Studies of inter-Axis co-morbidity
A literature search was carried out of studies of inter-axis co-occurrence using Medline and Psychlit. This was supplemented by a hand search of references from available publications. Only studies which employed a standardised assessment procedure to establish both Axis I and Axis II diagnoses were included. Studies which used self-report data to establish Axis Il diagnoses were excluded. Only two previous studies were found which examined the full range of disorders from both Axes and then carried out a statistical examination of co-morbidity between the individual categories (Alnaes and Torgerson 1988, Zimmerman and Coryell 1989). Four other studies carried out statistical analyses after combining personality disorders into clusters or
nical syndromes into broad groupings (Oldham et al 1995. Maier et al 1991. Nestadt et al 1992), or else limited the number of conditions studied (Jackson et al 1991).
An alternative and less satisfactory method of examining Axis I/Axis Il co-morbidity is to include studies which selected a single Axis | category but examined the full range of Axis Il disorders. This method is limited in that few Axis Il disorders occur in isolation over the lifespan in a single subject, as has been discussed above. Differences between studies may have emerged due to the presence of additional but unreported Axis | conditions which confound the findings. The differences between samples and research diagnostic instruments will also contribute to the variability between studies. However, bearing these limitations in mind, the main findings from this review are summarised in Table I.
The suggestion that mood disorders correlate with Cluster B disorders (Siever and Davis 1991), particularly BPD, received moderate support from the review of literature. There was greater co-morbidity with avoidant and dependant personality disorders from Cluster C. There was a strong association between dysthymia and BPD, but this was not always the case for depressive disorder. The relationship between BPD and mood disorders is not entirely resolved (Kroll and Ogata 1987, Gunderson and Phillips 1991). The defining features of BPD include affect dysregulation, physically self-damaging acts, chronic feelings of emptiness, and intense relationships. BPD may represent a variant of mood (and impulse) pathology in the same way that schizotypal personality disorder is a characterologic variant of schizophrenic pathology. It has been argued that BPD represents a diagnosis that is literally on the boundary of mood disorders and may thereby represent both a personality and a mood disorder (Widiger 1989).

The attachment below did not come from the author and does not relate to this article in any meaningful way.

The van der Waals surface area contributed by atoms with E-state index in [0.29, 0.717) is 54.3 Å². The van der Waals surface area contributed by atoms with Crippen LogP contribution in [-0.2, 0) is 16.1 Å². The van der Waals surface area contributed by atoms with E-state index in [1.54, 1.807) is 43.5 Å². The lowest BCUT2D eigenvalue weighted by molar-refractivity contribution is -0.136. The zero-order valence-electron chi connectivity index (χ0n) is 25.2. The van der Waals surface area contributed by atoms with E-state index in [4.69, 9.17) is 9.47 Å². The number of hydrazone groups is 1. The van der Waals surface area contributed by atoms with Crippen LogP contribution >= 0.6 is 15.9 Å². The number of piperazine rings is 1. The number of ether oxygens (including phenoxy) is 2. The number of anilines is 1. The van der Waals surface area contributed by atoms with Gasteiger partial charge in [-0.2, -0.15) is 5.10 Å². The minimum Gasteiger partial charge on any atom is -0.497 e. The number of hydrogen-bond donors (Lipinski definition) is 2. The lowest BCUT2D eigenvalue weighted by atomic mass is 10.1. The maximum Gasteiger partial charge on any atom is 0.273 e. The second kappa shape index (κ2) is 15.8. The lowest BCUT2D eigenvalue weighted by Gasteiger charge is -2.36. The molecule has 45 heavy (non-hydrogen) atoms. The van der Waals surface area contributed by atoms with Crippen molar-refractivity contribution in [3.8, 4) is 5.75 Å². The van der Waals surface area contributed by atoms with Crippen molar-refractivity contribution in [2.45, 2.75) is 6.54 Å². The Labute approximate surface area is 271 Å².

Several studies demonstrate high levels of co-morbidity between schizophrenia and related psychotic disorders and schizotypal personality disorder and, in certain studies, with BPD and paranoid personality disorders. The latter demonstrate moderate consistency across studies (Zimmerman and Coryell 1989, Oldham et al 1995, Jackson et al 1991). Cluster A (schizotypal, paranoid, schizoid) disorders are more prevalent in subjects with lifetime schizophrenia and schizoaffective disorders compared to other categories. Schizotypal personality disorder was a new addition to the DSM-III and intended to describe certain psychopathological characteristics which are usually stable and assumed to be genetically related to a spectrum of disorders, including chronic schizophrenia (Spitzer et al 1979). However, the ICD-10 now includes this condition in the section with schizophrenia and not as a personality disorder.
Substance use disorder
Co-morbidity between substance use disorders and Axis II is complex. There is strong evidence that personality disorder may act as a risk factor for the development of substance abuse. Axis Il disorders also modify the course of dependence on alcohol and drugs. Subjects with co-morbidity tend to have earlier onset of substance abuse, more additional psychiatric symptoms, and higher rates of polysubstance abuse. Similarly, features of Axis II psychopathology may emerge as a consequence of substance abuse, although there is less evidence of this phenomenon.
Drug dependency has been found to have a high level of co-morbidity with ASPD followed by BPD. However, the internal consistency of this research is compromised by the questionable independence of ASPD and substance use disorders (Gerstling et al 1990). Several criteria are similar in each condition. When early onse of drug abuse occurs, it can be difficult to decide whether the criteria for ASPD are the result of drug-seeking behaviour, including a criminal lifestyle.